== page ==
Legally Weird - The FindLaw Legal Curiosities Blog

Recently in Strange Law Enforcement Category

Many of us don't know why you'd try to keep a wild animal as a pet, especially a purse-snatching, jogger-attacking trash panda. Then again, most of us aren't President Calvin Coolidge, or, for that matter, the Greers of West Seattle, Washington.

Kellie and Chris Greer rescued a weeks-old raccoon seven years ago, naming it Mae. Two weeks ago, a Department of Fish and Wildlife officer seized the raccoon from the Greer household, and now the Greers are suing for Mae's return.

We like to poke a little fun at people who try to pay fines in pennies. But a misguided protest that doesn't punish any of the people responsible for the fine itself shouldn't open the door for civil rights violations. And bringing $10 in pennies to pay a ticket doesn't give court officers the right to grabbed you from behind, choke you and throw to the ground so hard you defecate yourself.

But that's what one Michigan man alleges happened when he tried to pay a parking ticket in pennies in Royal Oak.

If we've learned anything from A Christmas Story, you find "the Christmas tree emporium of the Midwest," avoid the balsas, bargain like an Arab trader, and get the salesman to throw in some rope and tie it to your car for you. But police in Sudbury, Massachusetts pulled over a driver who may have taken that advice a little too far.

In that case, a single tree seemed to swallow a minivan whole. But how do you transport a Christmas tree, legally?

You would think that, after decades of classification as an illegal Schedule I narcotic, marijuana plants would be pretty easily identifiable to law enforcement personnel. But it took three assault rifle-toting Buffalo Township police officers four hours to distinguish between some Cannabaceae, the cultivation of which is a felony under Pennsylvania state pot laws, and Malvaceae, the cultivation of which will result in some nice, trumpet-shaped flowers with five or more petals ranging from white, pink, and yellow to red, orange, peach, or even purple.

Yes, Buffalo Township cops mistook a couple's hibiscus plants for marijuana, leading to them being handcuffed in the back of a patrol car for hours while officers ransacked their house and backyard. Now the couple is suing the township (and the alleged tipster), claiming wrongful arrest.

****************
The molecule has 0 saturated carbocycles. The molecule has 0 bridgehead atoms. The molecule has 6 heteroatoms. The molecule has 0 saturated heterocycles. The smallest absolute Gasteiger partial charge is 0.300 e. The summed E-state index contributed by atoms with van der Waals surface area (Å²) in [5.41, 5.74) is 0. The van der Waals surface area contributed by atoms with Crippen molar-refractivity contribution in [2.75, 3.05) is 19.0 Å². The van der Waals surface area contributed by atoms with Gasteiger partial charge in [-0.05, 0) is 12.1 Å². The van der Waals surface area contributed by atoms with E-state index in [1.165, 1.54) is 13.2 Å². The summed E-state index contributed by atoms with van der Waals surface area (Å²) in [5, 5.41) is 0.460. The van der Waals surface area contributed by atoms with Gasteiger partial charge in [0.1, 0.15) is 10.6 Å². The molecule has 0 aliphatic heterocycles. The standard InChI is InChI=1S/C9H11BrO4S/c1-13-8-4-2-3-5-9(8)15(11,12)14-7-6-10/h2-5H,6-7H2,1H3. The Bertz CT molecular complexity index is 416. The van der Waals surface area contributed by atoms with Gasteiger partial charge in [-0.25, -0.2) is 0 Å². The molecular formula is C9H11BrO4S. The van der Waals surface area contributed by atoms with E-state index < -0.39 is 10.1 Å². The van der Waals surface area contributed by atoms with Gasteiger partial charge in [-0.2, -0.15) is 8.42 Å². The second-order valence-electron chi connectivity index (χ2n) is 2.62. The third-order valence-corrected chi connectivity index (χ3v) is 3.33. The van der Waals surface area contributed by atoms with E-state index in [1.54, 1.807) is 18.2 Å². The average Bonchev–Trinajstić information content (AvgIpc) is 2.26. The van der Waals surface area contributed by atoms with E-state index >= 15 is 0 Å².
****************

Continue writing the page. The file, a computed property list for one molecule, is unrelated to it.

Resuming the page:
The First Law of Holes states that 'if you find yourself in a hole, stop digging.' Case in point: If you hired a hit man to kill your wife, and that hit man turned out to be a cop, you probably don't want to hire another hit man to kill the first. Chances are, that hit man is a cop too, and you've just added another count of "using facilities of interstate commerce in connection with the hiring of a person to commit a murder" to your record.

So when that happens, we have no choice but to wonder whether all hit men are actually undercover cops.

Parody, especially of public figures, is protected speech under the First Amendment. Parody Twitter accounts are a fact of life, as ubiquitous on that platform as fake news is on Facebook. There are over 50 parody Donald Trump accounts alone. While most people don't take parody accounts too seriously, most people are not the Miami Beach Police Department.

Officers from that department arrested Ernesto Orsetti after they discovered he was behind a parody Twitter account impersonating MBPD spokesperson Ernesto Rodriguez. Orsetti was charged with impersonating a police officer, and could be looking at 5 years in prison if convicted.

'F*** you. F*** you. F*** you.'

Not always the most diplomatic tack to take with a police officer, but should it get you arrested? Tracy Smith doesn't think so, but then again, he probably didn't think he'd end up in handcuffs after a neighbor complained about a dog that he didn't own, pooping in a yard that wasn't his.

So what did the Founding Fathers say about dropping F-bombs to the fuzz regarding some furry friend's fecal matter?

Dan Heyman, a local West Virginia writer and news reporter, was arrested last week inside the halls of the state's capitol building for trying to ask a politician a question. The arresting officers claimed that Mr. Heyman was creating a disturbance, and, officially, that he was arrested for "willful disruption of a governmental process."

Tom Price, the country's Health and Human Services secretary, was walking in the state capitol with Kellyanne Conway, when Heyman, with valid press credentials on display, approached to ask a question about whether victims of domestic violence and rape risk losing coverage under the AHCA. But, rather than getting a response to the question, Heyman got arrested. Price refused to answer the question or condemn the arrest.

A police officer in Michigan has filed a discrimination lawsuit against his department, the chief of police, and a few other officers. While officers filing discrimination lawsuits against their department is nothing new, this case is a little bit different.

The plaintiff, Cleon Brown, appears to be Caucasian, however, a recent genetic test revealed that he was in fact 18% African. When Brown revealed this information to his colleagues within department, he alleges that he became the subject of ridicule and harassment. After he submitted a complaint to the EEOC, he started facing retaliation in the form of denied career advancement opportunities.

Sunday night, a brawl erupted at Florida's Fort Lauderdale - Hollywood International Airport at the Spirit Airlines ticket counter. Three passengers, all from New York, whose flights were cancelled, were arrested during the incident.

While Spirit has issued an official apology, the brawl has brought the airline's situation under much more public scrutiny due to the rash of recent airline public relations disasters. Videos posted to social media sites have gained viral status.